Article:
Orbital decompression is a surgical procedure that has been in existence for well over 100 years. It is used to treat a variety of eye related diseases to decrease the pressure within the eye socket (orbit) and stabilize or improve vision.
Endoscopic orbital decompression is a minimally invasive procedure that was introduced in the early 1990s. It requires no cuts to the outside of the face. The procedure is accomplished with the use of an endoscope (small, rigid telescope) that allows your surgeon to go through the nose and sinuses to delicately decompress the eye socket.
This procedure is typically performed for patients with Grave's Disease, an inflammatory condition of the thyroid gland that affects the orbit. When medical therapy fails – and vision starts being affected – then your specialist may recommend an orbital decompression to reduce the pressure in the orbit caused by the disease.
Who is a Candidate?
Orbital decompression is used to treat conditions causing an increase in the overall volume or size of the eye, including:
- Trauma to the head or eye
- Infection of the eye (abscess)
- Collection of blood (hematoma)
- Tumor within or around the eye
- Graves' disease (an autoimmune disorder that affects the thyroid gland and eye)
What to Expect
This surgery is typically performed under a general anesthetic. Going through your nose, your surgeon will first perform endoscopic sinus surgery and open the sinuses directly beside the eye.
Once this is complete, the bone along the side of the eye closest to the nose is carefully removed. This exposes the thin lining (periorbita) that covers the entire contents of the eye. In cases of orbital abscesses or tumor decompression, this is all that is necessary. If you have Grave’s disease, your surgeon will then make cuts along the periorbita, allowing the excess fat of the eye to fill the sinuses, reducing the pressure in the orbit and reducing the bulging of the eye. This procedure effectively enlarges the space of the orbit which, in turn, “decompresses” the entire eye.
There is usually no packing placed in the nose following surgery. You may be admitted to the hospital overnight for observation.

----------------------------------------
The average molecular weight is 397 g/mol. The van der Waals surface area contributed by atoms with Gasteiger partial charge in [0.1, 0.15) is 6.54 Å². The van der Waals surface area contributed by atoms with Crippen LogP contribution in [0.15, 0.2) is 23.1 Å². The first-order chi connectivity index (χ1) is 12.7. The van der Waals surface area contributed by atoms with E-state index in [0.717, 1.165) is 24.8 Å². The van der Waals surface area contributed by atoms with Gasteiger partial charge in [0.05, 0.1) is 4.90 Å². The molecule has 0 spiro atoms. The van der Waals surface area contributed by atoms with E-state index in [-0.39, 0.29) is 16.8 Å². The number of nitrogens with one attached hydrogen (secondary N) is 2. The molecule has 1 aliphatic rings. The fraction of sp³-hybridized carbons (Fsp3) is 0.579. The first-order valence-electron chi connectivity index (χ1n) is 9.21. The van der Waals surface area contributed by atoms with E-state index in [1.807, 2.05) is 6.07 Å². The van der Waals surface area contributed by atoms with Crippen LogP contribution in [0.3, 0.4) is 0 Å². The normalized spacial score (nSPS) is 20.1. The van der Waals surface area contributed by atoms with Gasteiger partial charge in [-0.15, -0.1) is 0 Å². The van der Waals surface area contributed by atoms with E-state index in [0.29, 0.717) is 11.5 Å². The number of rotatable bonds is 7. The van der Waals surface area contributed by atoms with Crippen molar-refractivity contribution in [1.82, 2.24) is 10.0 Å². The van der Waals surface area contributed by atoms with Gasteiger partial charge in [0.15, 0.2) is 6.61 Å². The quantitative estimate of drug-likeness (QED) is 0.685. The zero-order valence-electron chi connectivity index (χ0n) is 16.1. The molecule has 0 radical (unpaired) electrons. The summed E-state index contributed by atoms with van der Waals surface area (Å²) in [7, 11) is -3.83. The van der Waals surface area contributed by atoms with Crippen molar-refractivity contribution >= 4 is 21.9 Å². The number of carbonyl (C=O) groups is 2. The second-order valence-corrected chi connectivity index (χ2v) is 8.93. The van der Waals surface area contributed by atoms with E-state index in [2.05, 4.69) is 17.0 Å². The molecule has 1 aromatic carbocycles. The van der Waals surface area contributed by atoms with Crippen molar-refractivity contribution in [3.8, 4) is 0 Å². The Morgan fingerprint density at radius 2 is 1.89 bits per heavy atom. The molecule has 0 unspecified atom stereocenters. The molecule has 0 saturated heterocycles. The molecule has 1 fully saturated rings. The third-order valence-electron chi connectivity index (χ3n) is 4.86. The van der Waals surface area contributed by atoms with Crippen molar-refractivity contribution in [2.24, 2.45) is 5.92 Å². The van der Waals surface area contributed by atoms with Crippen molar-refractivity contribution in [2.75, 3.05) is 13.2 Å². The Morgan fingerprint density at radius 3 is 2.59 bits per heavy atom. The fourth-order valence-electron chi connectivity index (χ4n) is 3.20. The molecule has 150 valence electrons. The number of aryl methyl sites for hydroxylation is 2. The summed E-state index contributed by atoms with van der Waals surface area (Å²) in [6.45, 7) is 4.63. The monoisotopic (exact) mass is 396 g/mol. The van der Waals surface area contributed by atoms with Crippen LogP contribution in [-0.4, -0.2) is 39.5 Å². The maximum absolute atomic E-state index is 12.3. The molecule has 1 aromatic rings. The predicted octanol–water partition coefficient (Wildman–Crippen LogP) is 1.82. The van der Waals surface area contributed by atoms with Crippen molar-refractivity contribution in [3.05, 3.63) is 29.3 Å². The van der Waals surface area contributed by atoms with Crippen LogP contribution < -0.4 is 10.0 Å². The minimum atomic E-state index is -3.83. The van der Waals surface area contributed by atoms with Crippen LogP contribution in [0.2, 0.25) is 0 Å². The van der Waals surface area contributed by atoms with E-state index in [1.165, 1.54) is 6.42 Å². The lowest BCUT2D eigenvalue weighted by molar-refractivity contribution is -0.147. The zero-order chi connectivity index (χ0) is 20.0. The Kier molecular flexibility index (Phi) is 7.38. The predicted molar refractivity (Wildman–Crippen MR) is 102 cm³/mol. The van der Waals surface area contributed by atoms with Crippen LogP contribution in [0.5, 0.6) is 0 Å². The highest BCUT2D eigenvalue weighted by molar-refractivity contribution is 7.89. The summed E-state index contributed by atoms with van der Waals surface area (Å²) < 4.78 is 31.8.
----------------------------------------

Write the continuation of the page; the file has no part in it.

Why Choose UHealth?
Ranked in the nation’s top tier by U.S. News & World Report. The ranking reflects the team’s dedication to excellence in research patient care and outcomes. Surgeons, audiologists, biomedical engineers, speech pathologists, researchers, and psychologists collaborate with many research programs at the University of Miami Miller School of Medicine to deliver the best possible multidisciplinary care to pediatric and adult ear, nose, and throat patients.
Our multidisciplinary team provides comprehensive care. The experts at University of Miami Health are here to help you improve your quality of life and improve your vision through accurate diagnosis and leading edge treatment in a compassionate setting. Our ophthalmologists and ENT surgeons work together as a multidisciplinary team, so our patients get the latest evidence-based medical or surgical treatment strategies.
Highly specialized rhinology doctors. The experts at University of Miami Health are here to help you breathe easier, smell better, and rest better with an accurate diagnosis and leading edge treatments. Our fellowship-trained providers specialize in the nasal airway, and our rhinology specialists have completed specialized training in nasal and sinus disorders. They have dedicated their clinical and research careers to caring for nasal and sinus disorders.
Our academic health center provides you with more treatment options. Our ENT specialists are experts in the field of rhinology. As part of an academic health center, we are proud to offer breakthrough treatments not available to other facilities in South Florida. We also offer our patients early access to clinical trials and new medical and procedural treatments. We provide comprehensive care for a wide array of rhinologic conditions, backed by expertise, research, and education.
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